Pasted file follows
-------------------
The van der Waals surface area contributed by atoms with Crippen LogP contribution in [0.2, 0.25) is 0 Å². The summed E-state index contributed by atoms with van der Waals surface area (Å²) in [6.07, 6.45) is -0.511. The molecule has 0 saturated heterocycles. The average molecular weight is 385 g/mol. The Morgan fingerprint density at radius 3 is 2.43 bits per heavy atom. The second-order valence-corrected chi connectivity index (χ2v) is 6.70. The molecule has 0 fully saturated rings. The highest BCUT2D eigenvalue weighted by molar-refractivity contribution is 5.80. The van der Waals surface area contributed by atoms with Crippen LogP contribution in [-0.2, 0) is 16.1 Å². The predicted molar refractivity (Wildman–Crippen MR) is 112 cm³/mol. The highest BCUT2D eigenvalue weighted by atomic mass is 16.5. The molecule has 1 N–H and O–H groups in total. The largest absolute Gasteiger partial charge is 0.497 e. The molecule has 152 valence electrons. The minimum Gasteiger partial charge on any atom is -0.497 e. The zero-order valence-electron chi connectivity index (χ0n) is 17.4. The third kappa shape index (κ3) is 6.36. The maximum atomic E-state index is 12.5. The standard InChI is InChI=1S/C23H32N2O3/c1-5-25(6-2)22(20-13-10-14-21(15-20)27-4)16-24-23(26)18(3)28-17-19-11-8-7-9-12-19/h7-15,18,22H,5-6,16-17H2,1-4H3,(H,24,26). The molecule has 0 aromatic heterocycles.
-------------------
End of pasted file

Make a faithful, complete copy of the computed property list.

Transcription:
The van der Waals surface area contributed by atoms with Crippen LogP contribution in [0.2, 0.25) is 0 Å². The summed E-state index contributed by atoms with van der Waals surface area (Å²) in [6.07, 6.45) is -0.511. The molecule has 0 saturated heterocycles. The average molecular weight is 385 g/mol. The Morgan fingerprint density at radius 3 is 2.43 bits per heavy atom. The second-order valence-corrected chi connectivity index (χ2v) is 6.70. The molecule has 0 fully saturated rings. The highest BCUT2D eigenvalue weighted by molar-refractivity contribution is 5.80. The van der Waals surface area contributed by atoms with Crippen LogP contribution in [-0.2, 0) is 16.1 Å². The predicted molar refractivity (Wildman–Crippen MR) is 112 cm³/mol. The highest BCUT2D eigenvalue weighted by atomic mass is 16.5. The molecule has 1 N–H and O–H groups in total. The largest absolute Gasteiger partial charge is 0.497 e. The molecule has 152 valence electrons. The minimum Gasteiger partial charge on any atom is -0.497 e. The zero-order valence-electron chi connectivity index (χ0n) is 17.4. The third kappa shape index (κ3) is 6.36. The maximum atomic E-state index is 12.5. The standard InChI is InChI=1S/C23H32N2O3/c1-5-25(6-2)22(20-13-10-14-21(15-20)27-4)16-24-23(26)18(3)28-17-19-11-8-7-9-12-19/h7-15,18,22H,5-6,16-17H2,1-4H3,(H,24,26). The molecule has 0 aromatic heterocycles.